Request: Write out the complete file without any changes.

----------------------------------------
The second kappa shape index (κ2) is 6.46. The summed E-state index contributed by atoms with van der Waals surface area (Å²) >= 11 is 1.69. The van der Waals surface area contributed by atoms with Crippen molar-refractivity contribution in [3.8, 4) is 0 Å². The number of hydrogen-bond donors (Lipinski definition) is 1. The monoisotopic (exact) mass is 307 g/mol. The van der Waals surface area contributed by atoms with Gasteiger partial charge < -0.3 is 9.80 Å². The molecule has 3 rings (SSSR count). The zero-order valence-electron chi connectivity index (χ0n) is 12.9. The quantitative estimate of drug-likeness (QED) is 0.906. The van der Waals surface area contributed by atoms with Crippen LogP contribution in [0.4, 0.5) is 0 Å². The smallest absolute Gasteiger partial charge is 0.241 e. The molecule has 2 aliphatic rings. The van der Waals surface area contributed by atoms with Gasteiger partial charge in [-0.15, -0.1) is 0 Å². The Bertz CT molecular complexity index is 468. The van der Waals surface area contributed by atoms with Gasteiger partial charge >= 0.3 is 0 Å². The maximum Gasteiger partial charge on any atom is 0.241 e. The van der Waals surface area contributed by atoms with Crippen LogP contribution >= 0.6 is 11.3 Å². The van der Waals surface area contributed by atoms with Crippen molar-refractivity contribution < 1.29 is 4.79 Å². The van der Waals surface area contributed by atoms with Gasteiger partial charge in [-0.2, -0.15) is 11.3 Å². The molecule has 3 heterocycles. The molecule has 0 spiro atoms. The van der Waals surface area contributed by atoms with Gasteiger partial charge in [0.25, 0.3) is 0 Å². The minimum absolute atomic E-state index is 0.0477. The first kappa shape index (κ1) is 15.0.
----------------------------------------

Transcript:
The second kappa shape index (κ2) is 6.46. The summed E-state index contributed by atoms with van der Waals surface area (Å²) >= 11 is 1.69. The van der Waals surface area contributed by atoms with Crippen molar-refractivity contribution in [3.8, 4) is 0 Å². The number of hydrogen-bond donors (Lipinski definition) is 1. The monoisotopic (exact) mass is 307 g/mol. The van der Waals surface area contributed by atoms with Gasteiger partial charge < -0.3 is 9.80 Å². The molecule has 3 rings (SSSR count). The zero-order valence-electron chi connectivity index (χ0n) is 12.9. The quantitative estimate of drug-likeness (QED) is 0.906. The van der Waals surface area contributed by atoms with Crippen LogP contribution in [0.4, 0.5) is 0 Å². The smallest absolute Gasteiger partial charge is 0.241 e. The molecule has 2 aliphatic rings. The van der Waals surface area contributed by atoms with Gasteiger partial charge in [-0.15, -0.1) is 0 Å². The Bertz CT molecular complexity index is 468. The van der Waals surface area contributed by atoms with Gasteiger partial charge >= 0.3 is 0 Å². The maximum Gasteiger partial charge on any atom is 0.241 e. The van der Waals surface area contributed by atoms with Crippen LogP contribution >= 0.6 is 11.3 Å². The van der Waals surface area contributed by atoms with Crippen molar-refractivity contribution < 1.29 is 4.79 Å². The van der Waals surface area contributed by atoms with Gasteiger partial charge in [-0.2, -0.15) is 11.3 Å². The molecule has 3 heterocycles. The molecule has 0 spiro atoms. The van der Waals surface area contributed by atoms with Gasteiger partial charge in [0.25, 0.3) is 0 Å². The minimum absolute atomic E-state index is 0.0477. The first kappa shape index (κ1) is 15.0.